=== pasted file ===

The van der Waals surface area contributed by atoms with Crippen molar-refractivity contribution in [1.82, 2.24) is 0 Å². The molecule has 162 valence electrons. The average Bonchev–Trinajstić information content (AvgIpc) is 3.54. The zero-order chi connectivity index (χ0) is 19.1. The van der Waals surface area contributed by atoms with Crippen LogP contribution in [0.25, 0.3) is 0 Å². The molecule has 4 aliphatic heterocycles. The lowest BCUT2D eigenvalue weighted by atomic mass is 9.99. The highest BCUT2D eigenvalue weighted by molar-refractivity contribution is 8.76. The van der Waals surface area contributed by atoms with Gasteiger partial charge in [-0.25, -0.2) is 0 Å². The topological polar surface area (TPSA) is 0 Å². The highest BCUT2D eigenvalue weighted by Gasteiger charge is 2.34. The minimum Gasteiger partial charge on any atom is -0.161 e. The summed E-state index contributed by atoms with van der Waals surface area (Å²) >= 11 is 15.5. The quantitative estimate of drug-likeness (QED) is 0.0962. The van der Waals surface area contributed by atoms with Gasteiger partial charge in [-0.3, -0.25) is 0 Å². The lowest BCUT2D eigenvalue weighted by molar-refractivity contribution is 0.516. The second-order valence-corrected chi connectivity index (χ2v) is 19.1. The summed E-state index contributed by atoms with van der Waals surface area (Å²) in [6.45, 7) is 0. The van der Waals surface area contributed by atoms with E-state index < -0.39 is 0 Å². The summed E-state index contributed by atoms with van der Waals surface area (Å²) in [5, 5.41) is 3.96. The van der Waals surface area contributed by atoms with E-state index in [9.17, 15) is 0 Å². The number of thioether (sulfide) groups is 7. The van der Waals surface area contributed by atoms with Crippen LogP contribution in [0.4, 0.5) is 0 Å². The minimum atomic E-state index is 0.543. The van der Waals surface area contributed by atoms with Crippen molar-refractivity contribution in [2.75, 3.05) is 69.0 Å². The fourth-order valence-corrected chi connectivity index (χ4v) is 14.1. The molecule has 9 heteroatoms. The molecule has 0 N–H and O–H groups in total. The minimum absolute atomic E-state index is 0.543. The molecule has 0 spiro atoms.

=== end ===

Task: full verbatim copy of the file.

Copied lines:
The van der Waals surface area contributed by atoms with Crippen molar-refractivity contribution in [1.82, 2.24) is 0 Å². The molecule has 162 valence electrons. The average Bonchev–Trinajstić information content (AvgIpc) is 3.54. The zero-order chi connectivity index (χ0) is 19.1. The van der Waals surface area contributed by atoms with Crippen LogP contribution in [0.25, 0.3) is 0 Å². The molecule has 4 aliphatic heterocycles. The lowest BCUT2D eigenvalue weighted by atomic mass is 9.99. The highest BCUT2D eigenvalue weighted by molar-refractivity contribution is 8.76. The van der Waals surface area contributed by atoms with Gasteiger partial charge in [-0.25, -0.2) is 0 Å². The topological polar surface area (TPSA) is 0 Å². The highest BCUT2D eigenvalue weighted by Gasteiger charge is 2.34. The minimum Gasteiger partial charge on any atom is -0.161 e. The summed E-state index contributed by atoms with van der Waals surface area (Å²) >= 11 is 15.5. The quantitative estimate of drug-likeness (QED) is 0.0962. The van der Waals surface area contributed by atoms with Gasteiger partial charge in [-0.3, -0.25) is 0 Å². The lowest BCUT2D eigenvalue weighted by molar-refractivity contribution is 0.516. The second-order valence-corrected chi connectivity index (χ2v) is 19.1. The summed E-state index contributed by atoms with van der Waals surface area (Å²) in [6.45, 7) is 0. The van der Waals surface area contributed by atoms with E-state index < -0.39 is 0 Å². The summed E-state index contributed by atoms with van der Waals surface area (Å²) in [5, 5.41) is 3.96. The van der Waals surface area contributed by atoms with E-state index in [9.17, 15) is 0 Å². The number of thioether (sulfide) groups is 7. The van der Waals surface area contributed by atoms with Crippen LogP contribution in [0.4, 0.5) is 0 Å². The minimum atomic E-state index is 0.543. The van der Waals surface area contributed by atoms with Crippen molar-refractivity contribution in [2.75, 3.05) is 69.0 Å². The fourth-order valence-corrected chi connectivity index (χ4v) is 14.1. The molecule has 9 heteroatoms. The molecule has 0 N–H and O–H groups in total. The minimum absolute atomic E-state index is 0.543. The molecule has 0 spiro atoms.